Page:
in quietness and trust is your strength..."
A lazy bum: that's what I've been for the past week or so. We took a vacation from school, so besides doing chores (when Cole doesn't do them before me), and reminding the kids to do their chores, and going up and down the basement steps umpteen times a day to fill the wood stove, I haven't been doing very much else. Alexis even told me one day, "Mom, you do have to remember to feed us!" I happen to not be a big eater, and "forget" to eat regularly, especially when there is no schedule to follow. Good thing there are some budding chefs around here who do remember that it's time to make something for lunch.
I miss Trent. I miss living without the pain of missing my son. And I knew it would be harder over the holidays. Therefor, I committed myself to very little else other than grieving.
Exhaustion only causes me to forget the Promises, and they are easier to forget when the pain crashes in, wave after wave. I don't want pity; I just need to acknowledge where God has me and allow myself to be there. This is tough; it's a real battle. A battle to believe, to not give up, to not grow weary, to keep going.
I don't know how to hope for tomorrow, so I just focus on getting through today. I focus on getting out of bed in the morning to be able to kneel and pray; to be real with the God of the universe and allow the tears to flow over missing my son~ trusting God, but missing Trent. I make the bed, remembering how Trent used to always come in and snuggle. I walk past his bedroom, where there is no longer a sleeping teenage boy on the bottom bunk. I start the coffee and check the wood stove, then sit down in the recliner to read my Bible. An hour later, I am still begging for the strength to start this new day.
"In repentance and rest is your salvation, in quietness and trust is your strength."I remember the words: the words that have been impressed upon my heart for nearly a decade. "Repentance and rest" in a world of hurry up and never take the time to stop and ponder eternal truths; they are a welcome sign to sit at my Saviors feet. During a quiet time of prayer the repentance can come, followed by the rest. The rest of a forgiven, satisfied heart, a truthful heart, a broken heart. God knows, there is no reason to pretend that He doesn't.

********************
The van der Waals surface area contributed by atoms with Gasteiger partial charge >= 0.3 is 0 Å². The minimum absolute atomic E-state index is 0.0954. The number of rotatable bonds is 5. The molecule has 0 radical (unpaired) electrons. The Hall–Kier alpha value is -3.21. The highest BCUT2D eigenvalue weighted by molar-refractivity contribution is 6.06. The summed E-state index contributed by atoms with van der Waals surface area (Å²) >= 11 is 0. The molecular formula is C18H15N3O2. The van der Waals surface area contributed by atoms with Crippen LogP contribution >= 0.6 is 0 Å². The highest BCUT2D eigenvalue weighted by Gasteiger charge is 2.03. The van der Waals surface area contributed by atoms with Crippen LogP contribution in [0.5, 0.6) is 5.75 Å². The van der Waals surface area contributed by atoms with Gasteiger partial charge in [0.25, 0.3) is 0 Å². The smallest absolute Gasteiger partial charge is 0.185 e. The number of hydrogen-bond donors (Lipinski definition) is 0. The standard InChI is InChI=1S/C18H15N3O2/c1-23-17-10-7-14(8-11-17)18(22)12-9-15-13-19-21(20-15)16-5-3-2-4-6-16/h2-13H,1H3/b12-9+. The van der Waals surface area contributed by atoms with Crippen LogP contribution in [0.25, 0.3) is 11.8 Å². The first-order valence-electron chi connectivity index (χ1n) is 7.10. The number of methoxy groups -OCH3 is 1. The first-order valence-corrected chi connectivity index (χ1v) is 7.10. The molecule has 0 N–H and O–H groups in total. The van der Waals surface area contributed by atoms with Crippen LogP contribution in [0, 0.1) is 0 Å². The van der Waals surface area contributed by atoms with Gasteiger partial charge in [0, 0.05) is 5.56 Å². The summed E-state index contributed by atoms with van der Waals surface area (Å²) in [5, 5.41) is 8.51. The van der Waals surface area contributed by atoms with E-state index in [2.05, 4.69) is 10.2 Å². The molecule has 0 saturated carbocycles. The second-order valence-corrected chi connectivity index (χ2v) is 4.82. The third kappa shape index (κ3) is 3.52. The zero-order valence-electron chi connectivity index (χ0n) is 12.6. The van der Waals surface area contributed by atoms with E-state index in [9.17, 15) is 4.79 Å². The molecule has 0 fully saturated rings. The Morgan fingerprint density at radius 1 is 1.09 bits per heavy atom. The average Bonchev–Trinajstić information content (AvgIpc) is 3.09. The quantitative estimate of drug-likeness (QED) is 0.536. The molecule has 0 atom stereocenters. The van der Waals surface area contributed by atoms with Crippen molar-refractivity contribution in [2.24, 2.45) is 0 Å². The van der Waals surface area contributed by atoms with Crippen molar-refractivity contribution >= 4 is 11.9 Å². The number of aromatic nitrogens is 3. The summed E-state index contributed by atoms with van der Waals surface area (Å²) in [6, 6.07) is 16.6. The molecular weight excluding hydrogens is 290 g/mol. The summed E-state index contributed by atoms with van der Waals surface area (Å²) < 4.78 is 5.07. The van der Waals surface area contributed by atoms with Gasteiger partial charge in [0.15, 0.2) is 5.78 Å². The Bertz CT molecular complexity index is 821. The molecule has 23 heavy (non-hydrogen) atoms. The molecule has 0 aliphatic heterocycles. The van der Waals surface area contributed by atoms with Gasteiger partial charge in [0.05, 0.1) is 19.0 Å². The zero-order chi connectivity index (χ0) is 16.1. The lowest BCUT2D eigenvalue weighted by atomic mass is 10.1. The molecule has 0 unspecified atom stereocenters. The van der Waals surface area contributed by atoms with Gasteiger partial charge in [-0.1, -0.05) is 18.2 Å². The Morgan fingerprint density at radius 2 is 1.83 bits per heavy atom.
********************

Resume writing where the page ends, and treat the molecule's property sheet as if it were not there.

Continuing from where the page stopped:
Quietness and trust. When the chaos is too loud I can't hear God. In the quiet He whispers, and then my heart remembers His words, and the trust comes easier. But quietness in a busy household is hard to come by. I intentionally carve it out of my days, and I guard my mornings to achieve it. The kids know my ritual and honor it as much as seven-to-sixteen-year-olds can, and my husband has long given up on asking me anything or intruding on that much needed time until I rise from my chair with a smile on my face.
for at the proper time we will reap a harvest if we do not give up."
I am weary lately, so very weary. Ten months into this and I feel as if I am no closer to eternity myself. Galatians 6:9 has been my anchor verse this past week: "Don't grow weary, don't grow weary, don't grow weary . . . for at the proper time, proper time, proper time . . ." I have repeated to myself over, and over, and over again. Even a friend encouraged me with those words today. I remind myself that it is all done at God's proper time, not mine.
And then I see a picture, or a card, or a pair of boots or Trent's shorts in the hamper (it's funny how all these months later those same pair of shorts keep getting cycled through and nobody claims to know why they were on the closet floor or under a bed) . . . and the battle begins again.
On Christmas Eve afternoon I was working in the kitchen and muttered under my breath, "I just don't want to do this."
"I can tell," was Alexis' reply. The soft words were soothing, not harsh, as she wrapped her arms around me.
I was surprised that the honest thought had been said out loud rather than just in my heart. I really tried: I tried to make it a nice Christmas. I helped cut down and decorate the obligatory pine tree, I went to the parties and plays, I made the cookies for the neighbors, I wrapped the presents, I made the Eclair cake, and then I ate half of the Eclair cake. But it still showed: I didn't want to do it. I didn't want a Christmas without Trent.
So I repented and I rested. I stayed quiet and I trusted God. I kept doing the good things for my family and refused to become weary in them. I longed even more for my Savior Jesus to come and make it all right again.
In repentance and rest is my salvation, in quietness and trust is my strength. In God's strength, I will refuse to grow weary of doing good things, and will look forward to that harvest which will come in God's proper time.